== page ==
Whether you agree with Marche’s or Cushman’s assessment, no one can argue that Shakespeare didn’t influence – and continues to influence – the world.

His longevity is remarkable. None of his contemporaries get more than mild interest today, and few if any are the subject of books, university courses or lectures. I don’t know of anyone who reads Fletcher or Middleton or even Jonson for pleasure these days, but many – myself included – still read Shakespeare for the simple enjoyment of it.

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Pompeii: Swords-and-Sandals Flop

PompeiiAs a film setting, the town of Pompeii in the first century CE is a lot like the deck of the Titanic in 1912: no amount of special effects or clever script writing is going to save it from the disaster awaiting. As a film, Pompeii has a lot of the former, but precious little of the latter to rescue it. That’s probably why it’s in the $7 section at the DVD store.

Let’s start with the history. Pompeii was a Roman town on the west side of Italy close to the slopes of an active volcano, Mount Vesuvius. The recipe for disaster starts with the question: why would anyone build on the slopes of an active volcano? You might ask that of the many towns and villages that currently encircle its slopes, including the city of Naples, a mere 9 km away.

Vesuvius has been active for most of recorded history. The biggest eruption took place about 1800 BCE and the last one in 1944, with many, many in-between. None of the post-Pompeii eruptions have been as violent as the one on August 20, 79 CE, however. None, however, were as great as the eruption of Thera in 1570 CE, which destroyed the Minoan civilization and radically changed the face of civilization in the Eastern Mediterranean, but I digress.

The great drama happened in 79 CE when Vesuvius exploded spectacularly, and in doing so wiped out the town of Pompeii, killing an estimated 16,000 people. Good setting then for a disaster film, right? But it wasn’t quite like in the movie – well, nothing ever is.

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The Bully Pulpit

Theodore Roosevelt“I suppose my critics will call that preaching, but I have got such a bully pulpit!”

US President Theodore Roosevelt uttered those words in office (reported in the February 27, 1909, issue of The Outlook magazine), coining the phrase ‘bully pulpit’ in referring to the presidency as an ideal platform from which to expound his ideas and advocate his causes.

Of course, in his day, bully – a word with which Roosevelt was very fond – as an adjective meant ‘excellent,’ ‘first-rate,’ ‘jovial’ or just ‘good’ – a usage we still share when we say ‘bully for you.’ His bully pulpit, however, was a moral platform.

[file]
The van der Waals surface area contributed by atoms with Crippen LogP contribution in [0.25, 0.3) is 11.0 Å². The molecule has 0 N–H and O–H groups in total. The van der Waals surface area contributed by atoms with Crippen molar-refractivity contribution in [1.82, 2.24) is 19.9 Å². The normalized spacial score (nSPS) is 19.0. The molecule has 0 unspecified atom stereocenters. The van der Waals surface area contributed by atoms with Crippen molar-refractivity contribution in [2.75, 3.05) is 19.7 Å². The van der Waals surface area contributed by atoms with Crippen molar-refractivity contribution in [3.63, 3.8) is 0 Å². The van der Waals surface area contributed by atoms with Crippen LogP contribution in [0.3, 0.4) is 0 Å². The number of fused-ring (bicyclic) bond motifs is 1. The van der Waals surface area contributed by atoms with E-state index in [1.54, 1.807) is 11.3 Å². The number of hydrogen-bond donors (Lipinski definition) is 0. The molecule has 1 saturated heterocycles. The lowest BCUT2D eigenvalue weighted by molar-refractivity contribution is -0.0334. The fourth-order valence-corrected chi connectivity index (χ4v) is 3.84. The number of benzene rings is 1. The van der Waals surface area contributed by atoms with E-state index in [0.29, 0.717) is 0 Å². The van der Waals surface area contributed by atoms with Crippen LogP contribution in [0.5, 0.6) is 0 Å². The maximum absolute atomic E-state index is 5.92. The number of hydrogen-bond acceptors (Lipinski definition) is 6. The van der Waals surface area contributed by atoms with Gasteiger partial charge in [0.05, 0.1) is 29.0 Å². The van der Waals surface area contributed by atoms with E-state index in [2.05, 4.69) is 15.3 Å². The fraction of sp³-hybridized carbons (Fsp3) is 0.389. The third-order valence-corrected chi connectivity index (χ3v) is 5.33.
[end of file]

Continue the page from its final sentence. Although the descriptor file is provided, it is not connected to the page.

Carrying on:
Roosevelt wasn’t commenting on having a platform of influence from which to bully people in today’s more common use of the noun to describe “a blustering, quarrelsome, overbearing person who habitually badgers and intimidates smaller or weaker people.”*

Both uses of the word bully come from the Dutch boele, meaning ‘lover’ and it was originally a term of endearment. They migrated to their odd, double meaning in the 17th century.

National Post reviewI came across the term recently in the title of Doris Goodwin’s book, “The Bully Pulpit: Theodore Roosevelt , William Howard Taft and the Golden Age of Journalism,” which I picked up last week, mostly for its references to the historical development of journalism.** But the politics also interest me and, since I am not as well-versed in American history and politics of that era as I am in other periods, I wanted to educate myself.

Roosevelt is fascinating in that he was a Republican and very progressive – yet it’s a party today we associate with backwardness, the entitlement of the 1%, racism, promoting anti-Christian policies while pretending to be devout and religious***, anti-environmental, anti-science, intolerant, corrupt, petty, mean-spirited spokespeople for whichever industry or corporation buys their votes.

Yet remarkably, in Roosevelt’s day, the Republicans were the progressive party, and it was under Roosevelt that the government put limits on corporate greed, stifled the robber barons, sponsored economic and monetary reform, protected the environment and created national parks, passed socially progressive laws for education and labour… quite the opposite of today’s narrow-minded and suspicious Republicans.